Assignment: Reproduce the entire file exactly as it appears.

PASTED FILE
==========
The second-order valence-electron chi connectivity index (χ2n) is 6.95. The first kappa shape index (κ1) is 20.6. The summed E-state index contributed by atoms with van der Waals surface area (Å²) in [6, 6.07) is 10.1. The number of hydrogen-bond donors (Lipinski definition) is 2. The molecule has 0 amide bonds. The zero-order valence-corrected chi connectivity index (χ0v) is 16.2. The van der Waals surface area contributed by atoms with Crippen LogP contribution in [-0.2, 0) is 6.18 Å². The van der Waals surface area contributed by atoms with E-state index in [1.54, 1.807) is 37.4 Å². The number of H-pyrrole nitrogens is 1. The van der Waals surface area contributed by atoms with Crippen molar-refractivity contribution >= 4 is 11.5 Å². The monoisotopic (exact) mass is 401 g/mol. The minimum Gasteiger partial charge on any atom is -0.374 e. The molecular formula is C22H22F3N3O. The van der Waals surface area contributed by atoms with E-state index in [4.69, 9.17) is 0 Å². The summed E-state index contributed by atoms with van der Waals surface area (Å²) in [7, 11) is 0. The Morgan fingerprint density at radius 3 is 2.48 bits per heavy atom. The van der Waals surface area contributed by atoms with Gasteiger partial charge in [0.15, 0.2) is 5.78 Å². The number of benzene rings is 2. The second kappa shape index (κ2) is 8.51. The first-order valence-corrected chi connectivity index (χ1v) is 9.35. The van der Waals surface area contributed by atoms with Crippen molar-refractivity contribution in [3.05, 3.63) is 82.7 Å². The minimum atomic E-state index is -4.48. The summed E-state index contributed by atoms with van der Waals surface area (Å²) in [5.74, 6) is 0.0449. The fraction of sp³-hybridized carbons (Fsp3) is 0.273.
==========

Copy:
The second-order valence-electron chi connectivity index (χ2n) is 6.95. The first kappa shape index (κ1) is 20.6. The summed E-state index contributed by atoms with van der Waals surface area (Å²) in [6, 6.07) is 10.1. The number of hydrogen-bond donors (Lipinski definition) is 2. The molecule has 0 amide bonds. The zero-order valence-corrected chi connectivity index (χ0v) is 16.2. The van der Waals surface area contributed by atoms with Crippen LogP contribution in [-0.2, 0) is 6.18 Å². The van der Waals surface area contributed by atoms with E-state index in [1.54, 1.807) is 37.4 Å². The number of H-pyrrole nitrogens is 1. The van der Waals surface area contributed by atoms with Crippen molar-refractivity contribution >= 4 is 11.5 Å². The monoisotopic (exact) mass is 401 g/mol. The minimum Gasteiger partial charge on any atom is -0.374 e. The molecular formula is C22H22F3N3O. The van der Waals surface area contributed by atoms with E-state index in [4.69, 9.17) is 0 Å². The summed E-state index contributed by atoms with van der Waals surface area (Å²) in [7, 11) is 0. The Morgan fingerprint density at radius 3 is 2.48 bits per heavy atom. The van der Waals surface area contributed by atoms with Gasteiger partial charge in [0.15, 0.2) is 5.78 Å². The number of benzene rings is 2. The second kappa shape index (κ2) is 8.51. The first-order valence-corrected chi connectivity index (χ1v) is 9.35. The van der Waals surface area contributed by atoms with Crippen molar-refractivity contribution in [3.05, 3.63) is 82.7 Å². The minimum atomic E-state index is -4.48. The summed E-state index contributed by atoms with van der Waals surface area (Å²) in [5.74, 6) is 0.0449. The fraction of sp³-hybridized carbons (Fsp3) is 0.273.